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Early on, many people pointed to the significance of new media to seeming alter the course of history. But as this article in Slate, titled, “The Revolution Will Not Be Digitized,”  argued, the new technology cut both ways. The same technology that could enable people could also be disabling. Yes, twitter was used to report on occurrences and organize groups of people, and major international news providers using video from cell phones as primary sources was no longer remarkable. But the chaos from so many “tweets” actually increased the confusion, and the government reportedly began using surveillance along with web volunteers to identify and imprison protesters. And because of the lack of true anonymity on the internet (tweets and postings can be traced), many citizens feel powerless or afraid of saying anything. Which exactly how they were supposed to not feel.  “The surprise isn’t that technology has given protesters a new voice. It’s that, despite all the tech, they’ve been effectively silenced.”

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In other words, top-down oppression lives on, and the anti-hierarchical digitopia remains (at this point) another castle in the sky. Which can be seen as one of the oldest stories in the book. In fact, up until recently, the standard bearer for historical mass-oppression was China. Think of the Cultural Revolution, Tiananmen Square, or the Three Gorges Dam project. The effect of these historical drives towards “revolutionary” ideas on individuals is difficult to begin express, but I’ve probably seen no greater filmic attempt than Zhang Yi Mou’s To Live (1994), which I will review in a following post as part of my ongoing “The Future is Asian” film architecture series.

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As I write in that review, the story of a small Chinese family through the middle Twentieth Century serves “a simple reminder of the evil that even good intentions can create.” It is an example of the attempt to affect change upon a certain scale, and how the scale and locale of our actions may be the most important thing we consider as citizens of a community. It nevertheless remains difficult to sit by, at whatever distance has been made possible by the contemporary medium, and read/watch/surf/blog/twit about the actions of a few which seem to bring strife to so many. It feels as if I am literally watching walls being erected between people, and knowing that so many hearts are being broken at once. What has changed?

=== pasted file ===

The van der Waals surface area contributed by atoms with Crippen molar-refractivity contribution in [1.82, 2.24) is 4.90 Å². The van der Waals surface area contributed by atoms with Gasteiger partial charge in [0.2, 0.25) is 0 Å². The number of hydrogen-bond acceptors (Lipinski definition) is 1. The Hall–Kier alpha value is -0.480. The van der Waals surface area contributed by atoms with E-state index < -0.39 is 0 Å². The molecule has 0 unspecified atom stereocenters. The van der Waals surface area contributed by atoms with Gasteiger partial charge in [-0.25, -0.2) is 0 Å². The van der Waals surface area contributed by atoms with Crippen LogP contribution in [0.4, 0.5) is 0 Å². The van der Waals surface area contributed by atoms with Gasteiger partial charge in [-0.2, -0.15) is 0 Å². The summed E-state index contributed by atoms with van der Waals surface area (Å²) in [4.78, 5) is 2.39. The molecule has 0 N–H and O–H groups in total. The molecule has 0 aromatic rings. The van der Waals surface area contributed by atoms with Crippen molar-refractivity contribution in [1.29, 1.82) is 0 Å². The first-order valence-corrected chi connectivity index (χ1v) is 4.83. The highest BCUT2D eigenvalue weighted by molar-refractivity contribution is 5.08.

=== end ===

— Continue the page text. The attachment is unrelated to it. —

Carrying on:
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The images throughout this post are from Shawn Rocco, a photographer who uses a cell phone as his medium. Yes,  a cell phone was used to capture all of the above images (a Motorola E815, to be precise). More info about Shawn can be found on his blog called cellular obscura.

Perspecta Party

Friday, January 16th, 2009

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Tonight there is a release party to celebrate two new issues of Perspecta, issues 40: Monster and 41: The Grand Tour.

It’s tonight: Friday, January 16th, 7:00 PM at 7 World Trade Center (250 Greenwich Street), 45th Floor.

The editors of these two issues are my friends, Marc Guberman, Jacob Reidel, & Frida Rosenberg for Perspecta 40 “Monster;” and Gabrielle Brainard, Rustam Mehta, & Thomas Moran for Perspecta 41 “Grand Tour.”

I know there will be at least a few contributors showing up as well, so come hang out for a bit.

The contributors for 40: Monster include Mario Carpo, Mark Gage, Marcelyn Gow and Ulrika Karlsson (servo), Catherine Ingraham, Mark Jarzombek, Terry Kirk, Leon Krier, Greg Lynn, John May, John McMorrough, Colin Montgomery, Guy Nordenson, Eeva-Liisa Pelkonen, Emmanuel Petit, Kevin Roche, Yoshiharu Tsukamoto (Atelier Bow-Wow) and Ryuji Fujimura, Michael Weinstock, and Claire Zimmerman.

The contributors for 41: The Grand Tour include Esra Akcan, Aaron Betsky, Ljiljana Blagojević, Edward Burtynsky, Matthew Coolidge and CLUI, Gillian Darley, Brook Denison, Helen Dorey, Keller Easterling, Peter Eisenman, Dan Graham and Mark Wasiuta, Jeffery Inaba and C-Lab, Sam Jacob, Michael Meredith, Colin Montgomery, Dietrich Neumann, Enrique Ramirez, Mary-Ann Ray and Robert Mangurian, Kazys Varnelis, Robert Venturi and Denise Scott Brown, & Enrique Walker.

You can order the books here and here.

Monster

Friday, December 26th, 2008

monstercoverWell, there is a release party to celebrate the 40th issue of the Yale Architectural Journal Perspecta will be held in New York City on Friday, January 16th, 2009 (time and location to follow). Issue 41: The Grand Tour was recently released as well, but I don’t have any news about parties for that one.

Architectural journals are fun, but Perspecta is a student-edited journal, which makes it even more fun (although the more I know architects, the more it seems like they always stay students–which is probably a mixed blessing).

It was edited by my friends Marc Guberman, Jacob Reidel, and Frida Rosenberg.

The contributors include Mario Carpo, Mark Gage, Marcelyn Gow and Ulrika Karlsson (servo), Catherine Ingraham, Mark Jarzombek, Terry Kirk, Leon Krier, Greg Lynn, John May, John McMorrough, Colin Montgomery, Guy Nordenson, Eeva-Liisa Pelkonen, Emmanuel Petit, Kevin Roche, Yoshiharu Tsukamoto (Atelier Bow-Wow) and Ryuji Fujimura, Michael Weinstock, and Claire Zimmerman.

You can order it from Amazon.com here.